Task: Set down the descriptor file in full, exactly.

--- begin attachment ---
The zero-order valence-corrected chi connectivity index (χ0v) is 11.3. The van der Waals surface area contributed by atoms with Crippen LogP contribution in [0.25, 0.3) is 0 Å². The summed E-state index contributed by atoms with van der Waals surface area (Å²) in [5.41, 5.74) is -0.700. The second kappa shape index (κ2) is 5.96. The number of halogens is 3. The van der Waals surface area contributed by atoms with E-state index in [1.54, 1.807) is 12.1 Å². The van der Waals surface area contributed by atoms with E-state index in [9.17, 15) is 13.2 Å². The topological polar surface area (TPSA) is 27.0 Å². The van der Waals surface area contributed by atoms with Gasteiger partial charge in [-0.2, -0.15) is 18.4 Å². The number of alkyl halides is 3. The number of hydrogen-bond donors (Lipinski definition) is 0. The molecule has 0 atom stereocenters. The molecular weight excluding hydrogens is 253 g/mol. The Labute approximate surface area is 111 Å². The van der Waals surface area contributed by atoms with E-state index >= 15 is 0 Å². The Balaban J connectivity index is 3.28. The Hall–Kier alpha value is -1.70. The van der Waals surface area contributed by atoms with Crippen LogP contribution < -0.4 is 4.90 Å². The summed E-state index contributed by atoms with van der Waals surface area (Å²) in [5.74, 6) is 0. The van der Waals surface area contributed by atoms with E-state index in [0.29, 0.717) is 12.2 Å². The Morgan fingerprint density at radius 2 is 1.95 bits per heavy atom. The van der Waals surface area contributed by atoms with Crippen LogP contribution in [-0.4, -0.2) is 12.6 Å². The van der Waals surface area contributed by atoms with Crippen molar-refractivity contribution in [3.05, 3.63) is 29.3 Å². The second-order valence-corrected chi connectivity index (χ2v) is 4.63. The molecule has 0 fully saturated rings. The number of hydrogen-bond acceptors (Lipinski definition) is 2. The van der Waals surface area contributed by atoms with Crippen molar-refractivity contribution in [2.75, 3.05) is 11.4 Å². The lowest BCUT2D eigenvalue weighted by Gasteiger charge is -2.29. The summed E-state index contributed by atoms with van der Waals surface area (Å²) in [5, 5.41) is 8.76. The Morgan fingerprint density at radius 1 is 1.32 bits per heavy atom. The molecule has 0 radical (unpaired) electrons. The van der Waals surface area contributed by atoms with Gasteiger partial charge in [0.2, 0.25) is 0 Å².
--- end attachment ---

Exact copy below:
The zero-order valence-corrected chi connectivity index (χ0v) is 11.3. The van der Waals surface area contributed by atoms with Crippen LogP contribution in [0.25, 0.3) is 0 Å². The summed E-state index contributed by atoms with van der Waals surface area (Å²) in [5.41, 5.74) is -0.700. The second kappa shape index (κ2) is 5.96. The number of halogens is 3. The van der Waals surface area contributed by atoms with E-state index in [1.54, 1.807) is 12.1 Å². The van der Waals surface area contributed by atoms with E-state index in [9.17, 15) is 13.2 Å². The topological polar surface area (TPSA) is 27.0 Å². The van der Waals surface area contributed by atoms with Gasteiger partial charge in [-0.2, -0.15) is 18.4 Å². The number of alkyl halides is 3. The number of hydrogen-bond donors (Lipinski definition) is 0. The molecule has 0 atom stereocenters. The molecular weight excluding hydrogens is 253 g/mol. The Labute approximate surface area is 111 Å². The van der Waals surface area contributed by atoms with E-state index >= 15 is 0 Å². The Balaban J connectivity index is 3.28. The Hall–Kier alpha value is -1.70. The van der Waals surface area contributed by atoms with Crippen LogP contribution < -0.4 is 4.90 Å². The summed E-state index contributed by atoms with van der Waals surface area (Å²) in [5.74, 6) is 0. The van der Waals surface area contributed by atoms with E-state index in [0.29, 0.717) is 12.2 Å². The Morgan fingerprint density at radius 2 is 1.95 bits per heavy atom. The van der Waals surface area contributed by atoms with Crippen LogP contribution in [-0.4, -0.2) is 12.6 Å². The van der Waals surface area contributed by atoms with Crippen molar-refractivity contribution in [3.05, 3.63) is 29.3 Å². The second-order valence-corrected chi connectivity index (χ2v) is 4.63. The molecule has 0 fully saturated rings. The number of hydrogen-bond acceptors (Lipinski definition) is 2. The van der Waals surface area contributed by atoms with Crippen molar-refractivity contribution in [2.75, 3.05) is 11.4 Å². The lowest BCUT2D eigenvalue weighted by Gasteiger charge is -2.29. The summed E-state index contributed by atoms with van der Waals surface area (Å²) in [5, 5.41) is 8.76. The Morgan fingerprint density at radius 1 is 1.32 bits per heavy atom. The molecule has 0 radical (unpaired) electrons. The van der Waals surface area contributed by atoms with Gasteiger partial charge in [0.2, 0.25) is 0 Å².